Owen has high hopes for the programme and how it will benefit the youngsters' lives, the lives of their families and, ultimately, have a positive impact on the community.

"I only see this getting bigger and bigger and being extremely beneficial for our youth, enabling them to harness the goodness inside them."

Tauranga Boxing Academy head coach Henry Fa'afili at work. Photo/Supplied
Tauranga Boxing Academy head coach Henry Fa'afili at work. Photo/Supplied

The programme is based around the concept of a life-long partnership: Mentors will become invested in the youths, working with them and their families and getting involved with them outside of the gym.

Nees - a man with more than four decades of experience building regional and multi-national businesses and now the managing director of Mount Maunganui-based International Merchants Ltd - says there is no expiry date for the programme and he hopes to be involved with the young men and their families well into the future.

"It goes year after year."

There will also be opportunities for young men to gain work experience and move into employment.

Nees says business owners are keen to provide those opportunities.

"It's a two-way thing. We'll give, and we'll give.

"If they commit and follow our lead then there's no limit to what we will give."

Howe has 50 years of experience working in education and sport and is confident in working with children from all backgrounds. He is currently a facilitator for Treaty of Waitangi and leadership and chairman of the Waka Ama New Zealand Board.

He has seen Graham's gym in action and knows it works.

"I'm not a boxer myself, but I do see it as a really useful vehicle for changing kids lives."

How it will work:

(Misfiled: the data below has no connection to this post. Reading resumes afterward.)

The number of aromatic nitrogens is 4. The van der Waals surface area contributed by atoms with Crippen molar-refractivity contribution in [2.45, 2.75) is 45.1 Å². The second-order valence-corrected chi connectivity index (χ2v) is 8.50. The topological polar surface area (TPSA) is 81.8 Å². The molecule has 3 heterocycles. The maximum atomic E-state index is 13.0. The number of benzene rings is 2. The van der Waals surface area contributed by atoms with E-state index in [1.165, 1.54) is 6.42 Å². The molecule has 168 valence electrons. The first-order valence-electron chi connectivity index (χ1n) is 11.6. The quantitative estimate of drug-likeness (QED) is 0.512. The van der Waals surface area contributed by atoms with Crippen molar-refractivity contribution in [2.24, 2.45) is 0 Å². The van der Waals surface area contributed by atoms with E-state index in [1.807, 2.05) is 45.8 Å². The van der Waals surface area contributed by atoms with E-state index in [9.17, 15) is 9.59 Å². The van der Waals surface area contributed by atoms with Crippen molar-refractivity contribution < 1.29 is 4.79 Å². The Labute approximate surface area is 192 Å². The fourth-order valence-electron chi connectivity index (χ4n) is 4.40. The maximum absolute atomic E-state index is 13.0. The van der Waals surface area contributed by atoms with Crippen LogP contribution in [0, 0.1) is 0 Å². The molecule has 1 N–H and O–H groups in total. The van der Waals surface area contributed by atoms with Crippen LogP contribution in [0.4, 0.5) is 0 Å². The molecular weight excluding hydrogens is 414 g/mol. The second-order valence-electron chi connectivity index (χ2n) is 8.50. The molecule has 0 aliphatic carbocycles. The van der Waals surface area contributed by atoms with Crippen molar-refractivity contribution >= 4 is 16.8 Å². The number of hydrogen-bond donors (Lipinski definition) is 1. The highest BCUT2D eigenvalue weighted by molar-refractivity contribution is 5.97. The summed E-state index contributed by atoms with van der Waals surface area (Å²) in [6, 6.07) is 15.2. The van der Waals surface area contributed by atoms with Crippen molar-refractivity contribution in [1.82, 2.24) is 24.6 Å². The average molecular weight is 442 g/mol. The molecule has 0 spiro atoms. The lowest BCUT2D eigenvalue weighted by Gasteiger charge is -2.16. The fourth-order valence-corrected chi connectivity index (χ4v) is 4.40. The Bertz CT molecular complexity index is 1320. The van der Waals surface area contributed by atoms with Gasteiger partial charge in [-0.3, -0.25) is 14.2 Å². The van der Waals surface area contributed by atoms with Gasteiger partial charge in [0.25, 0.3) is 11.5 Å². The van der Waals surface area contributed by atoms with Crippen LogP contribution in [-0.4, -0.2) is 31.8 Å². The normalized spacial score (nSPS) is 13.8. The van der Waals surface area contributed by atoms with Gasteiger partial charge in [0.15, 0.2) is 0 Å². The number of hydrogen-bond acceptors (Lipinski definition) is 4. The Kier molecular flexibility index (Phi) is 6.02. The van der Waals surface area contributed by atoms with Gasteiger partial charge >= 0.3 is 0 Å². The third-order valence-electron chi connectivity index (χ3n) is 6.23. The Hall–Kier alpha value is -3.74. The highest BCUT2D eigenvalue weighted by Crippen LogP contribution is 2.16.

The academy will be managed and funded by the Bay of Plenty Youth Development Trust, which is an independent partner of the Billy Graham Youth Foundation set up by Graham.

Through an agreement with the Tauranga Moana Maori Trust Board, Nees says they have secured a nine-year lease of a building along The Strand, which will undergo a complete refit in about six weeks.

Nees says the refurbishment will include a full kitchen, changing rooms and a kitted-out gym. They want to make sure participants and their families feel comfortable and involved.

Nees believes boxing will "get the young people through the door".

Some students will naturally move into competitive boxing, but the programme is not about teaching kids to fight.

"It's about giving young boys the confidence to walk away from trouble because they know they don't have to prove anything.

"It's discipline and life lessons and self-defence."

Nees says the Bay of Plenty Youth Trust is looking for support and anyone wanting to sponsor the programme can contact him on 029 244 408 or craig@inter.co.nz.

"We need all the help we can get," Nees said.

Tauranga Boxing Academy manager/administrator Paora Howe, Bay of Plenty Youth Development Trust chairman Craig Nees and head coach Henry Fa'afili. Photo/Supplied
Tauranga Boxing Academy manager/administrator Paora Howe, Bay of Plenty Youth Development Trust chairman Craig Nees and head coach Henry Fa'afili. Photo/Supplied